The problem of global stabilization is considered for a class of cascade systems. The first part of the cascade is a linear controllable system and the second part is a nonlinear system receiving the inputs from the states of the first part. With zero input, the equilibrium of the nonlinear part is globally asymptotically stable (GAS). The design problem is to stabilize the linear part using linear feedback from its own states only., The design must stabilize the whole cascade, that is, the inputs into the nonlinear part must not destroy the GAS property. It may seem that a way to achieve this is to drive the states of the linear part to zero with a very fast exponential rate and thus make the behavior of the nonlinear part dose to its zero input behavior. This intuition is false, however, because it disregards the effects of peaking. In linear systems, a peaking phenomenon occurs when high-gain feedback is used to produce eigenvalues with very negative real parts. Then some states peak to very large values, before they rapidly decay to zero. Such peaking states act as destabilizing inputs to the nonlinear part and may even cause some of its states to escape to infinity in finite time. The destabilizing effects of peaking can be reduced if the nonlinearities have sufficiently slow growth, as established in Sections IV, V, and VI of the paper. The remaining sections provide a detailed analysis of the peaking phenomenon and examine the tradeoffs between linear peaking and nonlinear growth conditions.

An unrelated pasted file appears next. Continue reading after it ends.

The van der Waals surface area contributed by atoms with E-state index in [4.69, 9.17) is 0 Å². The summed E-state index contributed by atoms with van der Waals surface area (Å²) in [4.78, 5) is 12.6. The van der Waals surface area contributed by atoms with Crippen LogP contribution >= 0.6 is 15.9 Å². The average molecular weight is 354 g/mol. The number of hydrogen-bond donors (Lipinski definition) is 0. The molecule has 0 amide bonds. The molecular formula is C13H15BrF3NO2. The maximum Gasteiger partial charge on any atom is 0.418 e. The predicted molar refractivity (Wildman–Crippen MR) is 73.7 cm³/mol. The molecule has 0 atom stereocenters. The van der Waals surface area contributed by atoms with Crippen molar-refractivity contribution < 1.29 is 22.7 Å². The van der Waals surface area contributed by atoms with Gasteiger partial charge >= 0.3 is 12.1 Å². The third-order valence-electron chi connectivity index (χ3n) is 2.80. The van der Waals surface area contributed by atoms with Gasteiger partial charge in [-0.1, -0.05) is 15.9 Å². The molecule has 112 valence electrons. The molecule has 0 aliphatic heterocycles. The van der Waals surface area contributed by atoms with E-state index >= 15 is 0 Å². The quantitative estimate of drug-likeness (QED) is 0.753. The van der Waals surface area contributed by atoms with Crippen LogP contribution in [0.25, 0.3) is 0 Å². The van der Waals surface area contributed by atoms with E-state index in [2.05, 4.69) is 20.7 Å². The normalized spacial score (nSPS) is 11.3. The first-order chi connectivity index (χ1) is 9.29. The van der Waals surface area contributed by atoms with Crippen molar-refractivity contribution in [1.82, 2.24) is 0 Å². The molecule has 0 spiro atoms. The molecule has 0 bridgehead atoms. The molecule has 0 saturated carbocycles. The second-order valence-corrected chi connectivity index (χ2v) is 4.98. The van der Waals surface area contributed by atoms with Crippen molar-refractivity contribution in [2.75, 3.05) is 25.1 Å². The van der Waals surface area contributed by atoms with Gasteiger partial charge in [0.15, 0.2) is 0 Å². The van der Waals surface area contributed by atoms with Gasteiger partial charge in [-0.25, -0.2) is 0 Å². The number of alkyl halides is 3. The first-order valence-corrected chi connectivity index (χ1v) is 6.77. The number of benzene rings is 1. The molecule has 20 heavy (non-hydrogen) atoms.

All Science Journal Classification (ASJC) codes
- Control and Systems Engineering
- Computer Science Applications
- Electrical and Electronic Engineering